Uncertainty is a breeding ground for confusion, anger, and frustration. Improve your relationships and keep yourself and others calm using these 3 ways to prevent chaos amidst uncertainty.
Uncertainty Breeds Chaos
After spending a few days visiting friends in Orlando, I flew back to NYC today (just in time for the blizzard!).
When I arrived at the gate at the scheduled boarding time, many passengers were already forming a line to board.
(Side note: is this phenomenon unique to flights from or to New York, or do people from all parts of the country get in line before the boarding call to be the first ones on the plane?)
10 minutes after the scheduled boarding time, the line had grown, but we still hadn’t started boarding.
Finally, the gate agent got on the speaker. Instead of announcing boarding, he informed us that the incoming flight had just landed and was pulling toward the gate.
He asked us to clear the space so that the passengers could deplane more efficiently. The crew would need to service the plane before we could board, so we still had a while.
The Chaos Moment
As you might imagine, his announcement caused a bit of chaos. The agent notably didn’t say how long it would be before we would start boarding.
Clearly, we would be delayed. People were annoyed.
Why wasn’t this posted on the board?
Why didn’t he announce it sooner?
The Bare Minimum
I wanted to know how much time I had to get food and use the ladies room. How far could I wander off? I assumed that at a minimum, I would have the amount of time it takes for the passengers to deplane and for the crew to clean the plane. But I didn’t know how long that takes.
I approached the desk to ask the agent.
Putting My Skills to Work
Here’s a brief snippet of our conversation.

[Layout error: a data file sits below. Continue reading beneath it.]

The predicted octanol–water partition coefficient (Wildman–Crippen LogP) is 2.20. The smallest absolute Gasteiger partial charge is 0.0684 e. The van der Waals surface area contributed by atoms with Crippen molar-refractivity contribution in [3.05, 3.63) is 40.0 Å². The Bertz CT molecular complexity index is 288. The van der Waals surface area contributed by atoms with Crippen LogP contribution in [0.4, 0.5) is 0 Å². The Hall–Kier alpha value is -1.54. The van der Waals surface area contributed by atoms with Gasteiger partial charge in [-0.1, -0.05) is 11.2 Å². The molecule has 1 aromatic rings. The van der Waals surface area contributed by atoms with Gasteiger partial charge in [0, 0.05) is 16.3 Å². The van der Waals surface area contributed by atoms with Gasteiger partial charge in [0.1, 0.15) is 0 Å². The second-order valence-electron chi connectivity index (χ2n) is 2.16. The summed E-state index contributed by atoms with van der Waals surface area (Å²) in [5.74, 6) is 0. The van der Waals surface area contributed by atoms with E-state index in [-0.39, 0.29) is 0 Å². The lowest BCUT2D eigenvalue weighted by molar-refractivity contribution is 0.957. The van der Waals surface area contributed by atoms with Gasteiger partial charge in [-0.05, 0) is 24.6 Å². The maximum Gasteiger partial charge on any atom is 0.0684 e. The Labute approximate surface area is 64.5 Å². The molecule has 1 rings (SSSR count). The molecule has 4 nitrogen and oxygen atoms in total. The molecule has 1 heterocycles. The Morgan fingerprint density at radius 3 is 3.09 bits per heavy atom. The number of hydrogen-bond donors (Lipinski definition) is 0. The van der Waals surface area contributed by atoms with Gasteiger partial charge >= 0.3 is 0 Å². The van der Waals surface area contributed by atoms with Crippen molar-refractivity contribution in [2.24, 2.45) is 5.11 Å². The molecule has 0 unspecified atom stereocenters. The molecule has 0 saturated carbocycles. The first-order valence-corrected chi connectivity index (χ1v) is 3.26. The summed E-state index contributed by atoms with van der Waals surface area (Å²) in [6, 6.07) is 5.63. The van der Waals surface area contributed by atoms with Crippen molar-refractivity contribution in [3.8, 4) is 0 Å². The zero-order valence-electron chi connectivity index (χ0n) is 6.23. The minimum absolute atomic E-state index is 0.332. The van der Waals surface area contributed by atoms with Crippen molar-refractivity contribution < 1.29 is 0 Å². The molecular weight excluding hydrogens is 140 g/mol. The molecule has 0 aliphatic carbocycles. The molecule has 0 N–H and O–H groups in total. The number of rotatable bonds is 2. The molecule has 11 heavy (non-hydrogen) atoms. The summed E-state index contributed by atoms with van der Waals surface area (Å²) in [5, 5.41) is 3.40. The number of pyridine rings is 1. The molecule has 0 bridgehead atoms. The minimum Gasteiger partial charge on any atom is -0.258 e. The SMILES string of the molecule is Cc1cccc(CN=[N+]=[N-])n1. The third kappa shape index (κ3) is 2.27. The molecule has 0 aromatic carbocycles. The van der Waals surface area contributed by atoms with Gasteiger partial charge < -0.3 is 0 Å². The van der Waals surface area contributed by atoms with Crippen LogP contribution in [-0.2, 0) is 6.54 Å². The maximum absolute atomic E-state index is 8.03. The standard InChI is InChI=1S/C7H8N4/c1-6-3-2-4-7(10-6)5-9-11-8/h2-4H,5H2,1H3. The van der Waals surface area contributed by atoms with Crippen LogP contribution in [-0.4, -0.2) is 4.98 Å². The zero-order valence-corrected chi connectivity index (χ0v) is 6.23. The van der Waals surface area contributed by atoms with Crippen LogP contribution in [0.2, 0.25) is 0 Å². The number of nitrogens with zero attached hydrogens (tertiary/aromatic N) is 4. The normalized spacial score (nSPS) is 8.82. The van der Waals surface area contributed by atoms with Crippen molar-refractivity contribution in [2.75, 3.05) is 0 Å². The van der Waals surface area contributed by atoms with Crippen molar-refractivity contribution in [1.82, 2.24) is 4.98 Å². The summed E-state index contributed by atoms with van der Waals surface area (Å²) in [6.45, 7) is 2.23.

Me: What’s the turnaround time —
Agent: I don’t know how long it will take them to get to the gate.
Me: Right. I understand. What I’m asking is, assuming the plane were at the gate right now, how long would it take —
Agent: I can’t tell you. I don’t know how long it will take for the plane to pull in.
Me: I understand that. I’m not asking that. I’m asking, in general, what’s the turnaround time from when they pull into the gate?
Agent: I don’t know.
A man standing next to me at the desk tried to be helpful. He mansplained to me that the plane can get caught in runway traffic en route to the gate.
Me (in my head): Thanks, dude. I’ve got that part down.
When I’m not getting the response I need, I always assume I’m not communicating effectively. So I slowed it down and came at my question from a different angle.
Me: I am not asking you what time we are boarding.
What I am asking is: in your experience, approximately how long does it take for them to deplane, and for the crew to clean and service the plane? I won’t hold you to it. I just want to know approximately.
This time it worked. The agent revealed that it generally takes about 15 minutes for them to deplane. And another 15 minutes to service the plane.
This didn’t need to be so difficult.
Preventing Chaos in the First Place
The agent could have eliminated the need for this conversation and for the general sense of annoyance that pervaded the passenger waiting area — and seemed to carry through to the flight — by doing a few things differently.
Here are the top three. As you read them, consider that these are things we can all do in our work and lives to better serve our clients, teams, families, and friends.
(1) Listen. Fully and Completely.
First, notice that the gate agent wasn’t listening with what my friend Joanna Lindenbaum calls “clean ears.” I’m sure that in this situation, most people approach to ask what time boarding will start. He clearly assumed that was my question, and tried to get ahead of the question by cutting me off to tell me that he didn’t know.
One of the filters that blocks us from truly hearing others is our belief that we know what the other person is going to say.
I cringe when I’m trying to have a conversation with someone who cuts me off with “I know what you’re going to say.”
No. You don’t.
And even if you do know what someone else is going to say, the moment you tell yourself you know, you stop listening. What ensues is not a conversation, but two people talking without listening. Nobody feels heard.
This happens to all of us in our work. We hear the same questions over and over, and want to get out in front with the answers. But even if we are correct in our assumptions about what the person is going to say or ask, when we think we know, we stop listening and miss the nuance. People may ask or say the same things for different reasons.
Always listen completely. You will help others feel heard, and you may be surprised by the nuance you discover when you listen fully.